5.99: EEschema; which heirarchical sheet owns a bus / net?

I’ve got a heirarchical schematic, with a a number of busses with named (‘Bus Definitions’) members. These originate in one sheet, pass down through another, before popping up in another.

Some of the resulting netnames are prefixed by the original sheet (i.e. MySheet1/SubSheet1/Bus1.NetName1), some are prefixed by the intermediate sheet (i.e. MySheet1/Bus2.NetName1), and some are prefixed by the final sheet where I break the bus out again (i.e. MySheet2/Bus3.NetName1).

The naming is consistent within busses, but each bus has a different ‘owner’.

Is there any way to control which sheet is seen as the ‘owner’ of the bus? If not, is there any way to force it?

My use-case is I’m running length matching scripts which tally up nets before and after termination resistors, and to ensure it’s matching like-with-like, I’d like to ensure all the matched nets are in the same heirarchy.

It would be best if you could post an issue about this on GitLab as this may be a bug or it may be intentional behavior depending on the details – I would have to take a look at your schematic to be sure.

No worries - I will do. Thanks.

@craftyjon could you follow-up here when you can? This is an interesting question that I wouldn’t want to leave dangling.

Sure. A partial answer:

When I originally did this I had it take the highest-level sheet. This was an easy rule to understand and it didn’t really have many edge-cases. Unfortunately this broke some users’ workflows who were depending on old behavior of taking the lowest-level sheet, which can be important if you decide to label your buses in the lower level sheet but not in the higher level sheet.

So now what we try to do is only upgrade to a “shorter path” name for the bus if there’s an explicit label on the outer sheet. So, if you have a label in SubSheet1 but not MySheet1, you should get /MySheet1/SubSheet1/BusName, but if you have a label in MySheet1 you should get /MySheet1/BusName. But, there could be a bug here as this is new code, and the described behavior of handling some bus members differently than others is suspicious.

OK, that’s starting to make sense. For reasons of ‘this schematic has evolved’, I had explicit bus labels at two levels: The 2-deep level, and the 1-deep level, with the buses dropping down and through the root level. It seems that dual-labelled busses at different heirarchy levels may be doing something here.

That said, if I delete all explicit bus labels (leaving only the named heirarchical pins), I again get a mixture of ownership. If I add explicit labels at only the highest heirarchy level, I again get a mixture of ownership.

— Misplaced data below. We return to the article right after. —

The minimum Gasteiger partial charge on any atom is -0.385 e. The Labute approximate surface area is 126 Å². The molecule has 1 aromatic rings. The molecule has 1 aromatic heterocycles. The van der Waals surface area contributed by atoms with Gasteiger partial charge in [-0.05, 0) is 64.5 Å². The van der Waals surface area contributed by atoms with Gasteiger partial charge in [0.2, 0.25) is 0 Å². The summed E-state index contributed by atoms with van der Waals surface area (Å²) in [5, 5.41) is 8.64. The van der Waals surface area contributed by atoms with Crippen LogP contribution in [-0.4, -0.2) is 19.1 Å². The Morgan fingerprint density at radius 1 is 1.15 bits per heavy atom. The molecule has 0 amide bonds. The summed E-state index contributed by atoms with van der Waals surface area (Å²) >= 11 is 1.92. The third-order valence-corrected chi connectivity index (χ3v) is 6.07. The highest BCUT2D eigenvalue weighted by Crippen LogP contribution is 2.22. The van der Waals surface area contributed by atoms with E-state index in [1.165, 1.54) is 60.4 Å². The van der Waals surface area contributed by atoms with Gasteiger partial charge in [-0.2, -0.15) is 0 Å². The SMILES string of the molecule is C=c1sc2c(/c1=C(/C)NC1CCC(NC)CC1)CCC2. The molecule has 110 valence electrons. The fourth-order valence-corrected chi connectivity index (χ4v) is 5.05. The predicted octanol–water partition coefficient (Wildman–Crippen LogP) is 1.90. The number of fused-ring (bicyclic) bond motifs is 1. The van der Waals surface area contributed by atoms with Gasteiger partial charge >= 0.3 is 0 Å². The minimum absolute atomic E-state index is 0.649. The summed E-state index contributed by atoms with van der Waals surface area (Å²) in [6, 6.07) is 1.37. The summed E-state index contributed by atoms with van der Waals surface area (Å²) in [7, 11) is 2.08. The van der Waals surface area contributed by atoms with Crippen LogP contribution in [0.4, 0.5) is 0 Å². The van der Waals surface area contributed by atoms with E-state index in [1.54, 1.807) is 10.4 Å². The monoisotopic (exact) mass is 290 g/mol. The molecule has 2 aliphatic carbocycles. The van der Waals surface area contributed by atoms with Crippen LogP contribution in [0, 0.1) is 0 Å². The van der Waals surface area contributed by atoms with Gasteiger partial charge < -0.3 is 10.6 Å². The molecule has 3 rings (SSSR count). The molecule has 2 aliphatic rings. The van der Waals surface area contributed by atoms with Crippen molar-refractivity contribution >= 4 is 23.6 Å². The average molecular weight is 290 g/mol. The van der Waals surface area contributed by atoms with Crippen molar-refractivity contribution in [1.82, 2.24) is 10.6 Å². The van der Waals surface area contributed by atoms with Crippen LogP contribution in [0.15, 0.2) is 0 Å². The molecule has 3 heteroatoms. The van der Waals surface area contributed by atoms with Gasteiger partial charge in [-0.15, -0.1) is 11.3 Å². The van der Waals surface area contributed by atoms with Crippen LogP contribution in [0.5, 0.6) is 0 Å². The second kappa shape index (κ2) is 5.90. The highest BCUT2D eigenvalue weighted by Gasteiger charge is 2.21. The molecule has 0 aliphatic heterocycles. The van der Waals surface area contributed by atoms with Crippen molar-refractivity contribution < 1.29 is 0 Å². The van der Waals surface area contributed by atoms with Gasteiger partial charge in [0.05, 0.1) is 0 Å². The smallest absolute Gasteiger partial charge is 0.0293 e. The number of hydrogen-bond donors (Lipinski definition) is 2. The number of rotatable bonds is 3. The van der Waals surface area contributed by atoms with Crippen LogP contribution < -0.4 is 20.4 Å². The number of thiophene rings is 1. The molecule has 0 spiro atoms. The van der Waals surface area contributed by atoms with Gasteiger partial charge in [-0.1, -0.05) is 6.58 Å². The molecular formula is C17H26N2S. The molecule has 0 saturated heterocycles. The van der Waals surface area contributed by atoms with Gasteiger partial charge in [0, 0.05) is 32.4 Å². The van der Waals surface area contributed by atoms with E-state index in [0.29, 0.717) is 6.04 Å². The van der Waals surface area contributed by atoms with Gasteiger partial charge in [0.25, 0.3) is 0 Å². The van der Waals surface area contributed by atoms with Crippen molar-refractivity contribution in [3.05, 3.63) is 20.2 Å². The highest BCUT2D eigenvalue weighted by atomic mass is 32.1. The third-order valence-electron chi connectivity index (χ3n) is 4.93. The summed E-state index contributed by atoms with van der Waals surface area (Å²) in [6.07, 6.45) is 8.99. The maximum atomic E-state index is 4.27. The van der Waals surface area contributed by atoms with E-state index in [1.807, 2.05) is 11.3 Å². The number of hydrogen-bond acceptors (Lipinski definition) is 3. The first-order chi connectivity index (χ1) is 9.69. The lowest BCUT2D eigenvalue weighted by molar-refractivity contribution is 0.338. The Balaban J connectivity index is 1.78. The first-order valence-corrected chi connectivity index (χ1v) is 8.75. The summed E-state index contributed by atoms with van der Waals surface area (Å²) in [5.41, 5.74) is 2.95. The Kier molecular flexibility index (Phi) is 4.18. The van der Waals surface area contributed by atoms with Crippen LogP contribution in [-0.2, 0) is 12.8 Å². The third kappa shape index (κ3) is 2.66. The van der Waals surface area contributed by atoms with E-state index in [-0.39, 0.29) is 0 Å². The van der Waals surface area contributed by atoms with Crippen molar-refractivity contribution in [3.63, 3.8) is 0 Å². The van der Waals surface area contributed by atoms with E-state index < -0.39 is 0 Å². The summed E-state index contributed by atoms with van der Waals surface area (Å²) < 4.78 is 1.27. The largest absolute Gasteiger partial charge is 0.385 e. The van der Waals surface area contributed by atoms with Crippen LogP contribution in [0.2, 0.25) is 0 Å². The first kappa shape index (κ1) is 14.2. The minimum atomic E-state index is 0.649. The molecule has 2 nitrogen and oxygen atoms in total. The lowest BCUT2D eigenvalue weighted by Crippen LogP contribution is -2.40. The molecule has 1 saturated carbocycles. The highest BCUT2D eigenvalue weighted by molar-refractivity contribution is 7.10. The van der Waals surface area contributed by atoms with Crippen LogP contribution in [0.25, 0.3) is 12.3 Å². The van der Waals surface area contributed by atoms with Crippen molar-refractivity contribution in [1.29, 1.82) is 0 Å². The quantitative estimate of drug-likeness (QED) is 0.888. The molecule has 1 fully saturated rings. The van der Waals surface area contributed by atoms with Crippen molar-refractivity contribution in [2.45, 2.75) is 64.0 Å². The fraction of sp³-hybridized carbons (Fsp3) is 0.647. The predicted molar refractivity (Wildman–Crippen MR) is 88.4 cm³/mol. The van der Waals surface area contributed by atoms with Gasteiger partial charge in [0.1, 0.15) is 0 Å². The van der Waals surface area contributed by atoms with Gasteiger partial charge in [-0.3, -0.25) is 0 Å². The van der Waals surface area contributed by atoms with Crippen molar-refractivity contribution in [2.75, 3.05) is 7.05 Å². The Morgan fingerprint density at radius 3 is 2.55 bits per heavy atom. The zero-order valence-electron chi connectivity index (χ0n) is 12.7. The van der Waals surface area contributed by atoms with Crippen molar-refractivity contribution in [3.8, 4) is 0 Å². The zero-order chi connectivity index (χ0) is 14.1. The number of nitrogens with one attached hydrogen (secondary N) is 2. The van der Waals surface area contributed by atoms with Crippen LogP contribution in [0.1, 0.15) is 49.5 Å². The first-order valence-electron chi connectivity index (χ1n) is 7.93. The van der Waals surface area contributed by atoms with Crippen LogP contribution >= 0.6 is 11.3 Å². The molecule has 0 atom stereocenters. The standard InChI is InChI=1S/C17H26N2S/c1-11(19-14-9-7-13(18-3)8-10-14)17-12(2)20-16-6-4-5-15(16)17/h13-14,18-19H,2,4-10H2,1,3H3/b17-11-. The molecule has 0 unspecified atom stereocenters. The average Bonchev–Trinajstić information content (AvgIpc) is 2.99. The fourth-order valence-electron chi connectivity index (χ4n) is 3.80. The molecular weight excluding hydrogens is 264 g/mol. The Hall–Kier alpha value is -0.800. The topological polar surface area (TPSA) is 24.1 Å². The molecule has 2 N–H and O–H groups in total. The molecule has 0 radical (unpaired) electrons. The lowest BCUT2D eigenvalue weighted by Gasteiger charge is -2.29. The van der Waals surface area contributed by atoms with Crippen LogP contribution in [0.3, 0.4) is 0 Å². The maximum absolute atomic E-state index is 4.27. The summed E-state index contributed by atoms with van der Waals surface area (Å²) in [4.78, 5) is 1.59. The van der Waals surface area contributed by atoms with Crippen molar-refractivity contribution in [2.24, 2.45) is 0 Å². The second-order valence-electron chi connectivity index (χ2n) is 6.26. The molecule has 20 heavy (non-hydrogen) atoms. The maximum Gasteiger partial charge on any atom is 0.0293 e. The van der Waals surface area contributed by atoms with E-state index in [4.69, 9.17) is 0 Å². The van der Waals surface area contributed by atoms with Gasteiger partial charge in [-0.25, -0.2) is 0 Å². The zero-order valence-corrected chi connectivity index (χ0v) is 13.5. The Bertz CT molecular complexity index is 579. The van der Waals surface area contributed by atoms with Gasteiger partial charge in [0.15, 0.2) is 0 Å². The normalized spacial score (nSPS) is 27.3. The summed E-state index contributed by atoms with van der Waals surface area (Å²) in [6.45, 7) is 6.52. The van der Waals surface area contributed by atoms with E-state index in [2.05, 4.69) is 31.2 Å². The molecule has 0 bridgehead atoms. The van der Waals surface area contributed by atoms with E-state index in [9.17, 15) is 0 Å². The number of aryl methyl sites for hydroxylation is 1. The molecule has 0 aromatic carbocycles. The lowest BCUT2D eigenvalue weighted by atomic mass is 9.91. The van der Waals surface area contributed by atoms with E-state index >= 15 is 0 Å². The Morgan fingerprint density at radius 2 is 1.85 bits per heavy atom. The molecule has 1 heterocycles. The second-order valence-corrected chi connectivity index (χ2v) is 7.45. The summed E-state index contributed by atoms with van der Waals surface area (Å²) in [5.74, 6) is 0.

It’s a reasonably hefty schematic, and I wouldn’t really want to attach it to a public gitlab issue. Happy to share it with the dev team directly though. Is that possible?

You can check the “this issue is confidential” checkbox when creating a new issue and it will only be visible to the dev team, does that work?

Happy with that. I’ll try and package everything up!

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Done. Issue #7492.

OK, there was a small logic bug which is now fixed.

Here’s a fairly technical explanation of how this system works. Yes, I’ll write this up in a better and more user-friendly way in the user manual before 6.0 release :slight_smile:

First, you need to understand drivers and driver priority. For this, I’ll just re-use one of the slides from my FOSDEM talk:

Drivers are potential sources for a net name. “Strong” drivers are hierarchical labels or above: basically, things where the user explicitly gave a name. “Weak” drivers are sheet pins and component pins: things that can drive a net name in “fall-back” situations where the user didn’t add a stronger label.

If there are multiple conflicting (meaning, same priority) drivers on a net, the “lowest” one alphabetically will win.

When a net (or bus) is used in multiple hierarchical sheets, we use the following algorithm to decide what name to use for the netlist:

  1. If anything on the net is global, there is nothing to consider, as no sheet path will be included anyway.
  2. Prefer strong drivers over weak drivers (this means that the hierarchical label on a subsheet will win over the hierarchical sheet pin on a parent sheet, if nothing else is present)
  3. If multiple strong drivers exist, prefer the one with the highest priority.
  4. If multiple strong drivers with the same highest priority exist, prefer the one with the shortest sheet path.
  5. If there are multiple ways to resolve the above, prefer the one that is alphabetically lowest

Knowing this, you can take care where you place labels in order to control the resulting net names that make it to the PCB. If you prefer “deep” net names, place local labels in your subsheets as these will win out over the hierarchical labels and pins in the parent sheets. If you prefer “shallow” net names, place local labels on your parent sheet, as they will win out over any other local labels on child sheets by having a shorter path.


Please include that table in the new manual

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